Often times, employers and employees do not realize that there are common law torts associated with many forms of sexual harassment. If sexual harassment involved some form of touching or locking up of an employee in an employer facility, then the employer may be liable for common law torts, as well as, sexual harassment.
It used to be that the Illinois Human Rights Act (“IHRA”) pre-empted many of these common law torts; however, due to recent changes in the law these common law claims are now permitted. However, the common law torts must not be inextricably linked to the sexual harassment claim. A common law tort claim that is inextricably linked is still pre-empted by the IHRA. Johnson v. Chicago Board of Ed., 2002 WL 1769976 *5-7, (N.D. Ill.) and Quantock v. Shared Marketing Services Inc., 312 F.3d 899, 904-06 (7th Cir. 2002).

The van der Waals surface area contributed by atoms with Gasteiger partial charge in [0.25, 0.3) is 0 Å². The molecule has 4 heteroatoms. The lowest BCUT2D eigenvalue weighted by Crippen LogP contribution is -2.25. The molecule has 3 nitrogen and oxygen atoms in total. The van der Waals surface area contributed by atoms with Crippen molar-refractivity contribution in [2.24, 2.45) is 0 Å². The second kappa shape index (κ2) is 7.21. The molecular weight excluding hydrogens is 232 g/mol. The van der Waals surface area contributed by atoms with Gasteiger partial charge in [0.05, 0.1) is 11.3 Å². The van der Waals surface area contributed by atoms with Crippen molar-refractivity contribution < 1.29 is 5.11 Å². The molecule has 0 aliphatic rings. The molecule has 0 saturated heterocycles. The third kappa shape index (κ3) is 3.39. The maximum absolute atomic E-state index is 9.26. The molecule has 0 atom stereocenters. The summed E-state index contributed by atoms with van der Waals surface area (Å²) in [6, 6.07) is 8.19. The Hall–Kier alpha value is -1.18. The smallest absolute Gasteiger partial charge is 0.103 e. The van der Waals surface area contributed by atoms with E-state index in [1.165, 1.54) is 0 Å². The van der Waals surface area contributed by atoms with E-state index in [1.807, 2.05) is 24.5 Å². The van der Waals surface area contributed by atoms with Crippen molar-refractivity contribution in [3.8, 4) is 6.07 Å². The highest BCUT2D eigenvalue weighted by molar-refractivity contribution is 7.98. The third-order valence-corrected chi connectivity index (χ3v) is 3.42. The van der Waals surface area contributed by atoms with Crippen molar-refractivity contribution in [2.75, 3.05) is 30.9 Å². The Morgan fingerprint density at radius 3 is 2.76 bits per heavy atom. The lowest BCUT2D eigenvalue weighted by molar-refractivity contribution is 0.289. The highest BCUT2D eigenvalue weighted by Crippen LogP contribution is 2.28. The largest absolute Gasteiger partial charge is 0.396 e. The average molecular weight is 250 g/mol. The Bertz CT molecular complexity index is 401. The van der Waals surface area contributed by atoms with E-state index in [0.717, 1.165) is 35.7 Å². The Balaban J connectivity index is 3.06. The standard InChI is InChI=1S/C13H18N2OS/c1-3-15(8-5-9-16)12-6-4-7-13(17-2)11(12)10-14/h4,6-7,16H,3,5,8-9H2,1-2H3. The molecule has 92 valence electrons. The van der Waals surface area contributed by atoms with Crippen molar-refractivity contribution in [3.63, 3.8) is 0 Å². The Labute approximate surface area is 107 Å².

In addition, these common law tort claims are still subject to traditional common law defenses, such as the following: laches, statutes of limitations, consent, etc. In fact, voluntarily entering a room with the harasser can be the basis of a strong consent defense for an employer. Hanna v. Marshall Field & Co., 279 Ill. App.3d 784 (1st Dist. 1996) (affirming a trial courts dismissal of a false imprisonment claim based on the consent defense pursuant to the employer’s summary judgment motion).
Of course, this can vary based on the gravity of the sexual harassment from touching hair or genitalia, use of threats, weapons and/or physical violence. Understanding these employment related torts requires a careful review of current court opinions on these matters. If you have any concerns or questions relating to these matters, then please feel free to contact us.